Google, AARNet, Indosat Ooredoo, Singtel, SubPartners and Telstra have come together to fund a 9,000 km cable submarine cable from Singapore to Indonesia and Australia.
‘Indigo’ is actually SubPartners’ proposed APX West & Central submarine cable, which it planned to build, own and operate. But after delays and a scaling down of capacity, the cable will now see the consortium take over and Alcatel Submarine Networks build the network.
Expected to be completed by mid-2019, the cable will use coherent optical technology, with each of the two-fiber pairs set to have a minimum capacity of 18 terabits per second. It will use an ‘open cable’ design with spectrum-sharing technology, allowing consortium members to share ownership of spectrum within the cable,
Indigo will connect Singapore to Jakarta, Indonesia and Singapore to Perth, Australia. Perth will then also be connected to Sydney.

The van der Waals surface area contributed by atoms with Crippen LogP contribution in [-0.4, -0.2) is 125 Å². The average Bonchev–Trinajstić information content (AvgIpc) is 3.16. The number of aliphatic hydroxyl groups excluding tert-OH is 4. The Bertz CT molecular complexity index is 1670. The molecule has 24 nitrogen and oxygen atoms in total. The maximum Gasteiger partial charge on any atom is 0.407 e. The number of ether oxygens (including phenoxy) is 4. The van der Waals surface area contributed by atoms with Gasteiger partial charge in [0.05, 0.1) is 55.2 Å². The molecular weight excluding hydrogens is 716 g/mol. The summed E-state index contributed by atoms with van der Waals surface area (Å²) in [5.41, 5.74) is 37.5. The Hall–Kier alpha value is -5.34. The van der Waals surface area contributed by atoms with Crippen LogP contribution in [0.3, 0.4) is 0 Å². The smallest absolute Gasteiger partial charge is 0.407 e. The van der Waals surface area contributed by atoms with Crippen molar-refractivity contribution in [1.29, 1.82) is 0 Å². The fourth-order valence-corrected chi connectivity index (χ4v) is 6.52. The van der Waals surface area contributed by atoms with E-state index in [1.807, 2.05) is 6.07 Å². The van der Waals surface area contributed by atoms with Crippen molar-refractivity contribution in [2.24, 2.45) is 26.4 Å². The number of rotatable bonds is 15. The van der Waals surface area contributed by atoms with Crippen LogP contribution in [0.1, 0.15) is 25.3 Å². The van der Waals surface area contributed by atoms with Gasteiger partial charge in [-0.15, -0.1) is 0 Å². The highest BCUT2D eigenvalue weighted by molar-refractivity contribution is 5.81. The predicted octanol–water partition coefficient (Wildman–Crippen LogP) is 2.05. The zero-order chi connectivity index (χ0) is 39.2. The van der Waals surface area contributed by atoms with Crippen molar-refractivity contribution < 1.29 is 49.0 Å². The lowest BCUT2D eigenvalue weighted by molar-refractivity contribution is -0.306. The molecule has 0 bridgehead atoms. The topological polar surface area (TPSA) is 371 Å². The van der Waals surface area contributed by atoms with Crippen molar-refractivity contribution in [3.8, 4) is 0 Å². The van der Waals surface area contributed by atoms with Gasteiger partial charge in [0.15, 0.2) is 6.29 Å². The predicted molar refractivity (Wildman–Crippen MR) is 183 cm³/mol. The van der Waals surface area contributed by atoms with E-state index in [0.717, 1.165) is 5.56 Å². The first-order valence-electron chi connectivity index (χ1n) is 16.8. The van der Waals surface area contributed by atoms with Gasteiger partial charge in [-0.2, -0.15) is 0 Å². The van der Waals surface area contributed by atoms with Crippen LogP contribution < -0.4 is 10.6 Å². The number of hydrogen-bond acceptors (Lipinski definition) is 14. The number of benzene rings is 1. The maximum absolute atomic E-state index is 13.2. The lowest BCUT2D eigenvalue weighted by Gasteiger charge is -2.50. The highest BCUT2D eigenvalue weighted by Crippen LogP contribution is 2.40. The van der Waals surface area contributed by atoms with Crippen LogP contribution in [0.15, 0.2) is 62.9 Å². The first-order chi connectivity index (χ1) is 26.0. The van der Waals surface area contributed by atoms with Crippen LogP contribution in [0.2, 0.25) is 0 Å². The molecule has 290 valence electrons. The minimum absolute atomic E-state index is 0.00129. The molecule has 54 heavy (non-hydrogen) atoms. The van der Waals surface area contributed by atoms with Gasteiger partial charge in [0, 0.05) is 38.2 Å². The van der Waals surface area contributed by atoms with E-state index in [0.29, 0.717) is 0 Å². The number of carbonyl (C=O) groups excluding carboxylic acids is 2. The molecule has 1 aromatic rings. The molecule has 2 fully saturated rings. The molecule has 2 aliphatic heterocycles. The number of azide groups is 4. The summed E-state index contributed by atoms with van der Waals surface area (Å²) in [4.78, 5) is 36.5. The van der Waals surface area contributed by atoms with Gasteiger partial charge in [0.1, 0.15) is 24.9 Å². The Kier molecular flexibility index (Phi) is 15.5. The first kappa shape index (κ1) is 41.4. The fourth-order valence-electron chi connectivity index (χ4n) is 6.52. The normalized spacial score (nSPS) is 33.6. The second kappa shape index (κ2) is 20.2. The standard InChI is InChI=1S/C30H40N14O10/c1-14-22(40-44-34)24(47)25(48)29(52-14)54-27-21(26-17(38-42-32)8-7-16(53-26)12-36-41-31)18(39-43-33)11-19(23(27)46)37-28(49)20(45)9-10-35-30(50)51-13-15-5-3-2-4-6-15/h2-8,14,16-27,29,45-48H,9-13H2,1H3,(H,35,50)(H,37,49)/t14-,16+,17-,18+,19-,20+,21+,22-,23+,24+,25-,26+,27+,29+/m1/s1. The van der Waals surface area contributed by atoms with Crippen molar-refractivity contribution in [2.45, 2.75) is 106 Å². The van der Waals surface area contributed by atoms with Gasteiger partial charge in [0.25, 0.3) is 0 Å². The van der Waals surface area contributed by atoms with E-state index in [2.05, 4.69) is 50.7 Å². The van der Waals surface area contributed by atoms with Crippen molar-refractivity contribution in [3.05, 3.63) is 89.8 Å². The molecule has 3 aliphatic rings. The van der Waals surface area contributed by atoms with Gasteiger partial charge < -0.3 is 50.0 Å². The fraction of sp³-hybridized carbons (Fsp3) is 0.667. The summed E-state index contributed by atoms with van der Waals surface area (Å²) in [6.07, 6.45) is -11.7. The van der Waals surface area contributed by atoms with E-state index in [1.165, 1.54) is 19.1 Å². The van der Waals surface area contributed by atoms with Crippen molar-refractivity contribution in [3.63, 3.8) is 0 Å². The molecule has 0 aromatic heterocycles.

“We are committed to provide robust digital and telecommunications access to Indonesians. Indigo’s consortium is a strategic and crucial partnership for Indosat Ooredoo that will help provide the digital services needed by Indonesian society,” Alexander Rusli, president, director and CEO of Indosat Ooredoo, said.
“Together, we will enable world-class data connectivity and Internet access in line with our vision as Indonesia’s leading digital telco.”
Bevan Slattery, CEO of SubPartners, added: “We are delighted to be a part of the Indigo cable system to finally realize this significant infrastructure project, and provide Australia with a new diverse international route into South East Asia.”
SubPartners today also announced that it had been acquired by Asia-Pacific fiber infrastructure company Superloop.
As for Google, Indigo marks its seventh submarine cable investments to date, with the majority focusing on Asia. As we detailed in our feature on the future of the submarine cable industry, the backers of these projects has shifted from Western telcos to cloud providers and Tier-I carriers in Asia.